Wednesday, 23 January 2019
Login |  Register 
***Closings***    Maur Hill - Mount Academy - Closed 1/23 *** Saint Benedict Catholic School - Closed 1/23 *** USD 338 Valley Falls - Closed 1/23 *** USD 339 Jeff Co. North - Closed 1/23 - No Evening Activities *** USD 341 Oskaloosa - Closed 1/23 *** USD 377 ACCS - Closed 1/23 *** USD 409 Atchison - Closed 1/23 *** USD 429 Troy - Closed 1/23 ***
 
Find Products or Services in your local community
 
MSC News National Headlines U.S Health Tech Talk World Business Sports Top Headlines
Baling Soybeans-Fall Fertilizer
08/09/2018
 

The prolonged drought in Northwest Missouri has forced many farmers to consider baling their soybeans as a forage crop this year. While soybeans are an excellent feed source for cattle, producers need to take into consideration the herbicides that were sprayed on the soybeans throughout the growing season. Some herbicides such as Roundup and Sencor have pre-harvest application intervals of less than 30 days, allowing the soybeans to be cut or grazed after this time period. Most herbicides though, such as Liberty, dicamba products and most residual herbicides are not allowed to be grazed or harvested for forage or hay. Be sure to read and follow all label directions before harvesting soybeans that have been treated with herbicides.

 

An alternative source of forage this fall would be grazing hay fields or other areas with established stands of perennial grasses. Most pastures and hayfields in the area are seeded with cool-season grasses such as tall fescue or brome. These grasses will produce most of their annual growth during the cool spring months before going nearly dormant during the hot summer. With cool fall temperatures, additional grass growth can be expected in late August and September. To encourage additional growth, consider adding nitrogen or phosphorus to your hayfields to give the grass an additional boost. Nitrogen can improve both yield and protein content of grass, while also making the plants more vigorous, leading to thicker stands. Phosphorus is essential for root growth and development, especially in new or damaged grass pastures. In a year such as this, adding phosphorus to pastures that have been over-grazed may lead to additional grass growth this fall and next spring. Before adding phosphorus, consider getting a soil test to know the nutrient levels of your fields. Also, keep in mind that fertilizer that has been broadcast will require up to ½ of an inch of rainfall to be incorporated into the soil. Try to time your fertilizer application before a rainfall event to prevent fertilizer losses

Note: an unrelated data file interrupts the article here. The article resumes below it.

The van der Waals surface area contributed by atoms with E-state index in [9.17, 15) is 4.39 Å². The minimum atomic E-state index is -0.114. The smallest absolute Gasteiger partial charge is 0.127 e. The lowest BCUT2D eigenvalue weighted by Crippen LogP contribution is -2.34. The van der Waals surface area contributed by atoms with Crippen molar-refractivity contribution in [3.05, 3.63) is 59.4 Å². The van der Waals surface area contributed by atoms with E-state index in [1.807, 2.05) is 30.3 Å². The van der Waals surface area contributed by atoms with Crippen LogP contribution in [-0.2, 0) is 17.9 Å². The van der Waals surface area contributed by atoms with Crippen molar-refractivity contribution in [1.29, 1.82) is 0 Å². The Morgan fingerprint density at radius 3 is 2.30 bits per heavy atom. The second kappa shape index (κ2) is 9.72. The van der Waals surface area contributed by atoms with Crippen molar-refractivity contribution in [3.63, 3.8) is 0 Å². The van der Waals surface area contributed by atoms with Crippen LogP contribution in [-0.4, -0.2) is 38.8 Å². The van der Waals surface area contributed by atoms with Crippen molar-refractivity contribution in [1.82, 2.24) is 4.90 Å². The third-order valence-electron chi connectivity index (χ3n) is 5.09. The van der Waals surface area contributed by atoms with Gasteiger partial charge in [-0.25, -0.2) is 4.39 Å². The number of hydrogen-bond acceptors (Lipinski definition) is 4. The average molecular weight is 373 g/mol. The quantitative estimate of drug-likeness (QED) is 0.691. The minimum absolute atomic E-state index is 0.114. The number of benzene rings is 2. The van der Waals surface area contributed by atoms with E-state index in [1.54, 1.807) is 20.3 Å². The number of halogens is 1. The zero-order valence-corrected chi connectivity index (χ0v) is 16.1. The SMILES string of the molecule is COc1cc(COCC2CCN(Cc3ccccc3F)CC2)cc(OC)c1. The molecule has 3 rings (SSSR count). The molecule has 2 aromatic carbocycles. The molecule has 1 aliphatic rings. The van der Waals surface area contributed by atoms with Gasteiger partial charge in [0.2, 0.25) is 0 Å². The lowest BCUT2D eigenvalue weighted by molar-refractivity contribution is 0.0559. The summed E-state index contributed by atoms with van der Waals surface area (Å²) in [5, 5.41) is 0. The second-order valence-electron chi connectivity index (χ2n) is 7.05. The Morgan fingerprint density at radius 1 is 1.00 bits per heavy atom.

You will need to be logged in to leave a comment.
Please Login

characters left

The posting of advertisements, profanity, or personal attacks is prohibited.
Click here to review our Terms of Use.



MOST VIEWED STORIES
Identity of vicitm in fatal Brown Co wreck released
Hiawatha woman found competent to stand trial
Updated: Monday wreck claims one life
County hears concerns about proposed wind project
Atchison fire displaces three
Three teens arrested in Denison burglary
Boldridge arraignment set for February
Civic leader, businessman, remembered locally
Weather Advisory!
Embattled school leader resigns
Click Here For All Stories

LATEST STORIES
Van catches fire after Hiawatha wreck
Energy issues experienced in SE Nebraska
Winter weather slows traffic, closes schools
Woman injured in Nemaha Co wreck
911 text service available in SE Nebraska
Is It Safe to Home Can Ham or Other Cured Meat?
Planting Selection Resources
Hated Grunt Job #1
Civic leader, businessman, remembered locally
Icy roads blamed for weekend wreck
Click Here For All Stories

©2019 MSC News
Hiawatha, Ks 66434
EEO Public Report

Powered by Radio Media Group
172.68.65.252